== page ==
Another Salut Salon video — Ievan Polkka: This version has closed captions giving the Finnish words with English translation: And of course there's the anime and  Hatsune Miku vocaloid versions. The first couple of verses: Nuapurista kuulu se polokan tahti The sound of a polka drifted from my neighbor's jalakani pohjii kutkutti. and set my feet […]

Than I or Than Me?

Shirley from Spider Lake asked which of the following is correct: John is taller than me. John is taller than I. This one has an answer that will satisfy few people. Given the right circumstances, both can be correct. A quick review: I is the subject form of the pronoun and meis the object form of the same pronoun. Show More Summary

Expletive deficits

Josh Marshall, "Obama on the Hoofbeats of History", TPM 7/17/2015 (emphasis added): As the budget deficit has receded from public view, Obama's fucks deficit has come to the forefront. After six and a half years in office, he may have a small stockpile of fucks left. But he has none left to give. He is […]

Shibboleth.

I can’t really say anything about this two-and-a-half-minute video by Reginald Pikedevant except: it’s funny, watch it! (One of my favorite bits is the po-faced spelling pronunciation of wagon-lit.) Thanks, Paul!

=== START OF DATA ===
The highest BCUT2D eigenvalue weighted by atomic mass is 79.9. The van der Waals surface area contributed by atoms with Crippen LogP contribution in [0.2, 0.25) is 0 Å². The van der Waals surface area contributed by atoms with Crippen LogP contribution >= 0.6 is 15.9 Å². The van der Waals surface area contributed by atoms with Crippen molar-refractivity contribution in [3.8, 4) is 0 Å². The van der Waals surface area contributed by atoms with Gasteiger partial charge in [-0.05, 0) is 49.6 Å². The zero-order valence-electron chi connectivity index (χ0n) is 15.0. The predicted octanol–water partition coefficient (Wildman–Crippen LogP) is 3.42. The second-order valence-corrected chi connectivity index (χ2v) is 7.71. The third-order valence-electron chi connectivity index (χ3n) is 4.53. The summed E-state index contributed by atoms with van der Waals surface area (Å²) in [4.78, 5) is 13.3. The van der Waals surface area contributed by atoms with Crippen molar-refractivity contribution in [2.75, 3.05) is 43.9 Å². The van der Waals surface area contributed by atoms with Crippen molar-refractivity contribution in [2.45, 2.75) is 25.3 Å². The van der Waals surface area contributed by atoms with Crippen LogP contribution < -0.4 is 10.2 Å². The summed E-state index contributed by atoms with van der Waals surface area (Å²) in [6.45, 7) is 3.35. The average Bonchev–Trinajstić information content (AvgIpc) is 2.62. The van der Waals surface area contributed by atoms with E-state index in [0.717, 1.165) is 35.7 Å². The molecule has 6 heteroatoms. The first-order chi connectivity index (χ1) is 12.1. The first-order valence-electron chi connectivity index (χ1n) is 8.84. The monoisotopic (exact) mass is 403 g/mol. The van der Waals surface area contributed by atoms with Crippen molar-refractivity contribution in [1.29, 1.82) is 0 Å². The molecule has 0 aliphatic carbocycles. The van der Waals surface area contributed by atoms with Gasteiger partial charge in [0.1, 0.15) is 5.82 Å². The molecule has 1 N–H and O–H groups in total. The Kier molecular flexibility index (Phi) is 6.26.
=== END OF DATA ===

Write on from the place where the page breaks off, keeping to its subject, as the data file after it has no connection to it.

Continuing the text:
When Should You Use Come vs. Cum? It Depends What Kind of Sex You’re Describing.

A note on reading this post: Please assume that every double entendre you encounter is intentional, unless it is not funny, in which case get your mind out of the gutter, perv. “When it comes to the spelling of cum,” wrote sex columnist Maureen O’Connor a few days ago, “I defer to the Strunk and White of filth, the Vice style guide. Show More Summary

125 Ways to Start (and Maintain) a Conversation in English

Are you learning English and want to start real conversations with native English speakers? Or perhaps you’re learning another language, and would like ideas for how to get speaking practice. I know it can be scary to start a conversation with someone, or to join a group conversation – especially in your second language. Show More Summary